War of the Rebellion: Serial 086 Page 0626 LOUISIANA AND THE TRANS-MISSISSIPPI. Chapter LIII.

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BATON ROUGE, November 20, 1864.

(Received 7 p. m.)

COMMANDING OFFICER,

Port Hudson:

A lady from Bayou Sara reports that there are 700 rebels between Liberty and this place intending to attack Brigadier-General Lee on his return. Notify him if you can without hazarding too much.

W. P. BENTON,

Brigadier-General, Commanding.

SPECIAL FIELD ORDERS,

HDQRS. NINETEENTH ARMY CORPS, Numbers 23.

Mouth of White River, Ark., November 20, 1864.

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2. The Sixty-seventh Indiana Volunteers will proceed to Morganza, La., without delay, and be reported to the commanding officer at that place. The quartermaster's department will furnish transportation.

3. The One hundred and thirtieth Illinois Volunteers will proceed to New Orleans, La.,and be reported to the commanding general Department of the Gulf. The quartermaster's department will furnish transportation.

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By command of Major General J. J. Reynolds:

S. C. FARRINGTON,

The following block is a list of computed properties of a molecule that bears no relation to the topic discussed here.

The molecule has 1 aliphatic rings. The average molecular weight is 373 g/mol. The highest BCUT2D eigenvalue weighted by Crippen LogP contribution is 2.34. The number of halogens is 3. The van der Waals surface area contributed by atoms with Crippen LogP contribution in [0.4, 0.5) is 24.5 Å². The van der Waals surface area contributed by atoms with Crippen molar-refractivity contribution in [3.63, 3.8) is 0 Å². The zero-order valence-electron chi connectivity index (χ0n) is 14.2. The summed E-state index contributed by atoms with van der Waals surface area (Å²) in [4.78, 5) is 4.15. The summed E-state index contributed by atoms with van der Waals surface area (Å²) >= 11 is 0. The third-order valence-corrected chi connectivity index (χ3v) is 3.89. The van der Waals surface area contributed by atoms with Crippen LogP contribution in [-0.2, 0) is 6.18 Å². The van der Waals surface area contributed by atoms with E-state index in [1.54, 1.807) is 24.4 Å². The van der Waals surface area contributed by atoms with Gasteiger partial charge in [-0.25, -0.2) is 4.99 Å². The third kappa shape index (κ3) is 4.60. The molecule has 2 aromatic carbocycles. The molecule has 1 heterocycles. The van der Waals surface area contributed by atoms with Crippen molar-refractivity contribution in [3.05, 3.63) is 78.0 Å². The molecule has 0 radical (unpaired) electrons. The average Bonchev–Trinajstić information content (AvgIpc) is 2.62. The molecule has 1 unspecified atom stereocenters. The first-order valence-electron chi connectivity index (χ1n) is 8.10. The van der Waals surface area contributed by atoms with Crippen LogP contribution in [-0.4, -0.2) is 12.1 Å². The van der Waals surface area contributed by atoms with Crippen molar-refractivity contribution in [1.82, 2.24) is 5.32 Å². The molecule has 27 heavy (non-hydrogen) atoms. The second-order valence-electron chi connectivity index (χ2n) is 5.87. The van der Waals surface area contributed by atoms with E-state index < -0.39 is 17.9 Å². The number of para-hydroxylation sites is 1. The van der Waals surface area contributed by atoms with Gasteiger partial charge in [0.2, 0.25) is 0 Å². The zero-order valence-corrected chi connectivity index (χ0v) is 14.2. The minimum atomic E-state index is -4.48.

Major and Acting Assistant Adjutant-General.

HDQRS. SECOND DIVISION, SEVENTH ARMY CORPS,

Devall's Bluff, Ark., November 20, 1864.

ABRAHAM LINCOLN,

President of the United States:

MY DEAR SIR: Letters in a rebel mail lately captured by my scouts expressed great apprehensions for the rebel cause in the event of your election. I rejoice that you are re-elected by so heavy a vote. This moral victory at the polls will confirm and strengthen the armies in the field. Whether we succeed or not; whether liberty, law, humanity, knowledge are beat down by a malignant and aristocratic enemy and our efforts are fruitless, which I do not apprehend, we still owe it to our race, our age, our ancestors, to do the thing we have undertaken as well as we can. Let the Macaulay or Hume, whose story of these days will go down to the ages that are to come, be able to record that we had sense as well as courage, and that we made vigorous use of our means. Our name in history and the respect that will be felt for us among other nations depend on the vigor and skill of our present blows. I know you realize this. I trust you will think of us down here in Arkansas. About a year now we have been on he defensive. I wait patiently, however, hoping we may be able before long to do something. The enemy south of the Arkansas does not appear to be demonstrating now. We have considered it safe to send some boats back to go up the Arkansas to Little Rock. The streams have lately risen, owing to late copious rains. A great number of the rebels who were conscripted last summer in Arkansas have deserted since Price's